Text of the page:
- When considering whether you should raise the price of the Premium subscription, please keep in mind that you have added writers, and you’re giving us more stories every week now. What was the average number of stories before you added the extra writers versus the number of stories now? You’ve raised the value of True without raising the cost. (There were 7-9 stories each week before I brought in contributors — around 8. Now it’s a minimum of 10 stories/week — usually around 12. -rc)
- And what makes you think anything about this is truly anonymous? (If I take the effort, I can get the I.P. address associated with a response, but that doesn’t do a lot to identify who left the response — AOL? Comcast? Yeah, I’ve got hundreds of subscribers on each. But the more important thing is, why would I bother, even if I could be positive in someone’s identity? -rc)
- Honestly, until I read this question I thought it was $49 per year.
- Don’t wait nine years to raise the price. Small, incremental increases are better tolerated. (I would have done it sooner, but just as I was thinking about it four years in to the current price, the economy tanked, and it didn’t seem like a good time. The economy has been in the tank for five years now, and I just can’t keep going at the 2004 price. No doubt I’ll boost it sooner next time! -rc)
- If you don’t make a living, we don’t get True for any price!
- Actually, I’d pay whatever you charge.
I can either raise the price, or work toward shutting down This is True so I can move to something that will pay me more. I’ve not just not had a raise, but I’ve actually been taking pay cuts for most of the five-year economic downturn.
Poor me? Not at all: I know many readers are much worse off. But I’m not going to let the publication bankrupt me when I know I can do better.
More than 94 percent of the readers in favor of a price increase isn’t a suggestion, it’s a demand that I make sure True continues. It’s rational selfishness: they want it, and understand that in order for me to want to continue to do it, I need to be paid better. So if it takes just $5, or $10, or $15 more for them per year to get what they want, it’s pretty damned smart to offer to pay that.
There were significant patterns in the comments: the most-repeated comment was, why didn’t I include any even numbers? Because then there would be too many response options. I’m trying to get a feel for what they want, not an exact dollars-and-cent figure.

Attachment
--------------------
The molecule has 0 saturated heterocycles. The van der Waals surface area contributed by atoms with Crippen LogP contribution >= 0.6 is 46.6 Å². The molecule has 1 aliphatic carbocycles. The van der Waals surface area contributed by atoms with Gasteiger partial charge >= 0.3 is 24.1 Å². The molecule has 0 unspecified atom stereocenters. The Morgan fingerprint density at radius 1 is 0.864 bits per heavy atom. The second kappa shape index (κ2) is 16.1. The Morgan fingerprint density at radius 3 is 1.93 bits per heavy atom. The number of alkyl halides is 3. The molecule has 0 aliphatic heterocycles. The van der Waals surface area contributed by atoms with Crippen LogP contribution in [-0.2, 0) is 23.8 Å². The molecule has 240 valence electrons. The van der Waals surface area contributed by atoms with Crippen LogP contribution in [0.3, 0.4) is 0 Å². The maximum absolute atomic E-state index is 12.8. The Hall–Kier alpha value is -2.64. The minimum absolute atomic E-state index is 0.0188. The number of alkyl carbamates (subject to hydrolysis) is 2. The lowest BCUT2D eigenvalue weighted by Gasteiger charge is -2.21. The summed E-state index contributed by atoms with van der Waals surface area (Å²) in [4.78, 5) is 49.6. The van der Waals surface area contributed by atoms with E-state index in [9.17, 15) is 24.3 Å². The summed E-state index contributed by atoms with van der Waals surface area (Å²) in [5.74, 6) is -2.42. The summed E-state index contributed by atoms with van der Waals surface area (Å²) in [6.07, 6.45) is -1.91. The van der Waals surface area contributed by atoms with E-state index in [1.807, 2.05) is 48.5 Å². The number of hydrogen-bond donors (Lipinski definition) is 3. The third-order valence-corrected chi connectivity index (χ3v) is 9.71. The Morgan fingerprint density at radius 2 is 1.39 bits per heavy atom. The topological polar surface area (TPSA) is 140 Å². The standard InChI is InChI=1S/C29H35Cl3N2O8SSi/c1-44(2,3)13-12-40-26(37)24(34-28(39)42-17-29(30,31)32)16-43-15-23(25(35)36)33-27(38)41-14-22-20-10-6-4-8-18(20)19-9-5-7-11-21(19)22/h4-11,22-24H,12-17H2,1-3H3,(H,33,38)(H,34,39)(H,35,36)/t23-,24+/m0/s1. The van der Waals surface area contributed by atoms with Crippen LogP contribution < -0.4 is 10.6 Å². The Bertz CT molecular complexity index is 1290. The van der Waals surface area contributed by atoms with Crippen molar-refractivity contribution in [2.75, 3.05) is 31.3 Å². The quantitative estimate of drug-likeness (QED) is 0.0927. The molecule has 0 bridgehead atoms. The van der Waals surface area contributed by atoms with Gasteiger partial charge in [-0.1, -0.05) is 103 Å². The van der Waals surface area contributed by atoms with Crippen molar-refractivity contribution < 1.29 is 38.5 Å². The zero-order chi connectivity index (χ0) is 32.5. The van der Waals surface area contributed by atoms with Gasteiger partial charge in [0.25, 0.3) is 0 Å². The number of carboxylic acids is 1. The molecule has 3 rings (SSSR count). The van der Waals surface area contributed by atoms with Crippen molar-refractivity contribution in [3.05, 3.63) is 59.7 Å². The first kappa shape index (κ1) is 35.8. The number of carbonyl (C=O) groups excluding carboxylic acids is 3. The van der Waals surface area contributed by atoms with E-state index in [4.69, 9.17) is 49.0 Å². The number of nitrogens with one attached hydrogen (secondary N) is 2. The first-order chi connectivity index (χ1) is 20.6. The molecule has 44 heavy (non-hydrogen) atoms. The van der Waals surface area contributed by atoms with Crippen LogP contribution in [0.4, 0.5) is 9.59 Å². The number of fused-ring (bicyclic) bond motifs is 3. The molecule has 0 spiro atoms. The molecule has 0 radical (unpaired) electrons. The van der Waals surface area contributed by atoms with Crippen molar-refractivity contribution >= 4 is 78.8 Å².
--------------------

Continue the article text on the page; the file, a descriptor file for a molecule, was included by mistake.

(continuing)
Demand #2: Allow Extra Support
The second-most-repeated comment: allow subscribers to pay more if they want to — let them choose the price they want to pay over the base rate so they can help to support the publication. Several say they can afford it, and if it helps to keep the price down so more people can upgrade, they’re fine with that.
That was another “wow” for me; I’ve heard that many times before, but the call is definitely getting louder. Granted.
The third-most-repeated comment: the price should be $30, not $29 — which surprises me in that so many seemed to sense that the responses would center on $29. I do happen to prefer round numbers myself: the True books, for instance, were set (in 1995!) at $11 even, not $10.99, even though it has been proven again and again that the general public sees those as two very different numbers: $10.99 is much less than $11, and thus does result in more sales! I just don’t want to play that game — the “people are stupid so let’s fool them to get a few extra bucks” game.
Thus, the Premium subscription rate will rise to $30 on August 11 (that’s the date of Issue #1000). There will still be a discount for two-year terms: $55. The delay gives those who are cost-sensitive a chance to jump in at the 2004 price, and they’ll have a year (or two!) to decide whether they wish to continue at the higher rate.
I truly appreciate the amazing support and dedication this shows.
Per reader request, the next increase came a little sooner, and it’s now $32/year.